BACKGROUND Erythropoiesis-stimulating agents (ESAs) increase red blood cell production in patients with chemotherapy-induced anemia (CIA). In Europe, short-acting ESAs (epoetin alfa, epoetin beta, epoetin zeta, and epoetin theta) and a long-acting ESA (darbepoetin alfa) are available to treat CIA. OBJECTIVE This systematic review aimed to determine potential dose efficiency associated with the use of different ESAs for the treatment of CIA according to European labeling. METHODS A systematic review of ESA studies with starting doses according to European labeling was conducted according to published methodology. Measures of dose efficiency were defined as mean weekly doses to achieve target hemoglobin level or final dose and dose adjustments (dose increase, decrease, or withheld). Electronic databases and grey literature sources were searched up to July 2012. Data were selected for analysis using an evidence hierarchy and quantitatively analyzed to assess statistical homogeneity. Where pooling of data was not appropriate, a narrative summary with descriptive statistics (medians and ranges) was reported. RESULTS Fifty-five studies met the inclusion criteria. Twenty-five studies considered to represent the highest level of evidence were extracted and included in the analysis. The analysis showed a high degree of statistical heterogeneity, often precluding meta-analysis. The patients included in the analysis were representative of those encountered in clinical practice, and patient characteristics were similar between the short-acting and the darbepoetin alfa groups. Mean weekly doses appeared ~30% lower with darbepoetin alfa versus short-acting ESAs (median, 136.5 mug or 27,300 IU [range, 21,560-38,260 IU] vs 38,230 IU [range, 31,634-42,714 IU], respectively), resulting in a mean weekly dose ratio of 1:280. Darbepoetin alfa patients appeared to need fewer dose increases compared with short-acting ESAs (pooled, 0.75%; I(2) = 21% vs median 26.6% [range, 7.6%-44.6%]) and more dose decreases (median, 74% [range, 57%-75%] vs 22% [range, 2.8%-59%]). A similar percentage of darbepoetin alfa and short-acting ESA patients required a dose to be withheld (20% and 33% [2 studies] vs median 33.2% [range, 12.6%-51.1%]). CONCLUSIONS Statistical heterogeneity between studies was high, although clinically the studies represented medical practice. Without randomized clinical trials directly comparing darbepoetin alfa and short-acting ESAs, these findings are tentative and future research is warranted. This review shows that good-quality, reliable data from head-to-head trials are lacking. The best available evidence comes from prospective ESA-arm data. Mean weekly doses, dose increases, and dose decreases suggest a dose efficiency for darbepoetin alfa compared with short-acting ESAs. Copyright 2014 The Authors. Published by EM Inc USA.. All rights reserved.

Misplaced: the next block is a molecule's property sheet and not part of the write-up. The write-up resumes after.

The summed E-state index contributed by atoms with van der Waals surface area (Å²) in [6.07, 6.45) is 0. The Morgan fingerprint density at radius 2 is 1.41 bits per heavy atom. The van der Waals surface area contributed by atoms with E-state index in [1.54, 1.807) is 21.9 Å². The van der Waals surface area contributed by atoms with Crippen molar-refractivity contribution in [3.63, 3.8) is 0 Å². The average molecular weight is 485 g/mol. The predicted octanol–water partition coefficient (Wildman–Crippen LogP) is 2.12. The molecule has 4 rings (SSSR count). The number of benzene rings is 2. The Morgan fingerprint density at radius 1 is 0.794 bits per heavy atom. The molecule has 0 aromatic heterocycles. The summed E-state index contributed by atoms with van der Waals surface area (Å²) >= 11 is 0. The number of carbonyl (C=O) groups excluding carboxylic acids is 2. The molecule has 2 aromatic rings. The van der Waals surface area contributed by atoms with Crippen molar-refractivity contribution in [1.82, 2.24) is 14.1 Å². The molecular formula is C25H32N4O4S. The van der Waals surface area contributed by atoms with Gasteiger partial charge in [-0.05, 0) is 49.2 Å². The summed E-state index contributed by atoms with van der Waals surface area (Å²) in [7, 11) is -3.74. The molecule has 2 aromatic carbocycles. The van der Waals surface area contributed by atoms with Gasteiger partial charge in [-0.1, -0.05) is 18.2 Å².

Hemoglobin level at initiation of darbepoetin alfa: impact on need for transfusion and associated costs in chemotherapy-induced anemia treatment in Europe